• ME 350 | Vibrations I with Applications
  • ME 405 | Vibrations 2
  • ME 471 | Acoustic Capstone Preparation
  • ME 461 | Acoustics Capstone Design Project for Engineering
Electives
  • ES 493 | Acoustic Research Project
  • ME 533 |Turbomachinery Noise Control
  • MPT 450 | Sound Technology I, II
  • WRT 215W | Introduction to Professional Writing

See a complete list of classes in the course catalog

MECHANICAL ENGINEERING WITH ACOUSTICS CONCENTRATION ADMISSION REQUIREMENTS 

To be accepted into this curriculum, applicants must have the math and science background required of all engineering students.

See additional admission requirements for all of CETA here.

Career Outlook

student-life

The Class of 2019 graduates from the Acoustical Engineering and Music program along with students from the Mechanical Engineering program with an Acoustics concentration received a 100% job placement (or graduate school acceptance) following graduation. These graduates went on to work at companies such as Apple, Bose Loudspeakers, Cerami Consultants in Acoustics, Metropolitan Acoustics, General Dynamics Electric Boat, Starkey Hearing Aids, Pratt & Whitney Aircraft, and Veneklasen Associates.

Student Accolades

Ethan Wagner ’19 Earns Leo Beranek Student Medal for Excellence at 2019 Commencement

Please join the College of Engineering, Technology, and Architecture (CETA) in congratulating Ethan Wagner ’19 on earning the Leo Beranek Student Medal for Excellence.

The Leo Beranek Student Medal for Excellence in the Study of Noise Control is a National Award from the Institute of Noise Control Engineers. Named for Dr. Leo Beranek, a legend in the field of Acoustics, this medal honors a student who has contributed to the betterment of techniques for the control of noise in Buildings, Vehicles and Outdoors, as well as a demonstrated ability to reduce noise produced by loud sources in the course of their studies.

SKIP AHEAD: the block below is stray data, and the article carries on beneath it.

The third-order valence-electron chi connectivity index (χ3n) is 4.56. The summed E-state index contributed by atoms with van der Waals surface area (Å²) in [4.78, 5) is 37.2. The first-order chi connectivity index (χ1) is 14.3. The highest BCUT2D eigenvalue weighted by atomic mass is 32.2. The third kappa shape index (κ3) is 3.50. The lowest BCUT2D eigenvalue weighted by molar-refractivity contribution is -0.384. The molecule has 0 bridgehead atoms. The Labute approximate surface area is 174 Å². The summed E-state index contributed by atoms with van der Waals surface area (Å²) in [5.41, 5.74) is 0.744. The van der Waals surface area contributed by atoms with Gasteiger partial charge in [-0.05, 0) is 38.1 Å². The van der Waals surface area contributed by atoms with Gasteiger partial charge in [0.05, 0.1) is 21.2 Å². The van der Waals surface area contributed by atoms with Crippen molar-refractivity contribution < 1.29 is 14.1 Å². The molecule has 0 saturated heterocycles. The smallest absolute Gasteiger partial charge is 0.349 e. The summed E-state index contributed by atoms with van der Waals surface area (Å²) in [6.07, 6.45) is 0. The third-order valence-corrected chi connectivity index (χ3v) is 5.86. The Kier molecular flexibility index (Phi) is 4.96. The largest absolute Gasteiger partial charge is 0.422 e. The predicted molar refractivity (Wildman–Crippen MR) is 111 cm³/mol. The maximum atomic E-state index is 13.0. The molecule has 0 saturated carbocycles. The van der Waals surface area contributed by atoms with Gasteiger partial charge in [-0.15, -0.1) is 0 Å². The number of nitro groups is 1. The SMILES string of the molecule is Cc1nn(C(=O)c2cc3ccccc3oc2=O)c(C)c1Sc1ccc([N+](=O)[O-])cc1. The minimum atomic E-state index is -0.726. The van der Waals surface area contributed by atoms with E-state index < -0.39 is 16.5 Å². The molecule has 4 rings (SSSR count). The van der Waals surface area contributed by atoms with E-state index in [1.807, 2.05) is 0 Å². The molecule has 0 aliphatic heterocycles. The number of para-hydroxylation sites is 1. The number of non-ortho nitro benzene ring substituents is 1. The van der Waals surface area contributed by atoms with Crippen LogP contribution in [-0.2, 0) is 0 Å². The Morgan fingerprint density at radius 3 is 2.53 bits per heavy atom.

Ethan graduated summa cum laude last month with a Bachelor of Science in Mechanical Engineering with a concentration in Acoustics. A native of Metuchen, New Jersey, Ethan Wagner has accepted a position as an acoustical engineer at Bose Corporation, in Framingham, MA.

Acoustics Students receive Commendation Award at 2016 National ASA Design Competition

Sara Gambacorta ’16 of Getzville, New York and Christopher Springthorpe ’16 of Welwyn, England, were awarded a commendation prize for this year's design tournament sponsored by the Technical Committee on Architectural Acoustics of the Acoustical Society of America. The 2016 competition specified the design of a performing arts complex located in the foothills of the Rocky Mountains in Salt Lake City, Utah.

Ginnie and Ethan submitted their entry in the competition while undergraduates at The University of Hartford. Their submission was a poster presentation demonstrating room acoustics, noise control, and acoustic isolation techniques in building planning and room design. Individual students or teams of two or three undergraduate or graduate students were eligible. Almost all of the 12 poster submissions from the United States and around the world were from graduate programs in acoustics. The anonymous entries were displayed and professionally judged at the society's May 2016 meeting in Salt Lake City, Utah.

Sara received a Bachelor of Science in Engineering, summa cum laude, majoring in Acoustical Engineering and Music. She has accepted a position with Jaffe Holden Acoustical Consultants in Norwalk, CT. Chris received his Bachelor of Science in Engineering, magna cum laude, majoring in Acoustical Engineering and Music. He has accepted a position with Threshold Acoustics Consulting firm, located in Chicago.

Acoustics Students receive 2015 Beranek Noise Control Medals

For five straight years, acoustical engineering students at the University of Hartford have won a highly selective award called the Leo Beranek Student Medal for Excellence in the Study of Noise Control. The team of Christopher Cutler and Kevin Zheng were presented the awards as a surprise announcement during the May 2015 Commencement Ceremonies.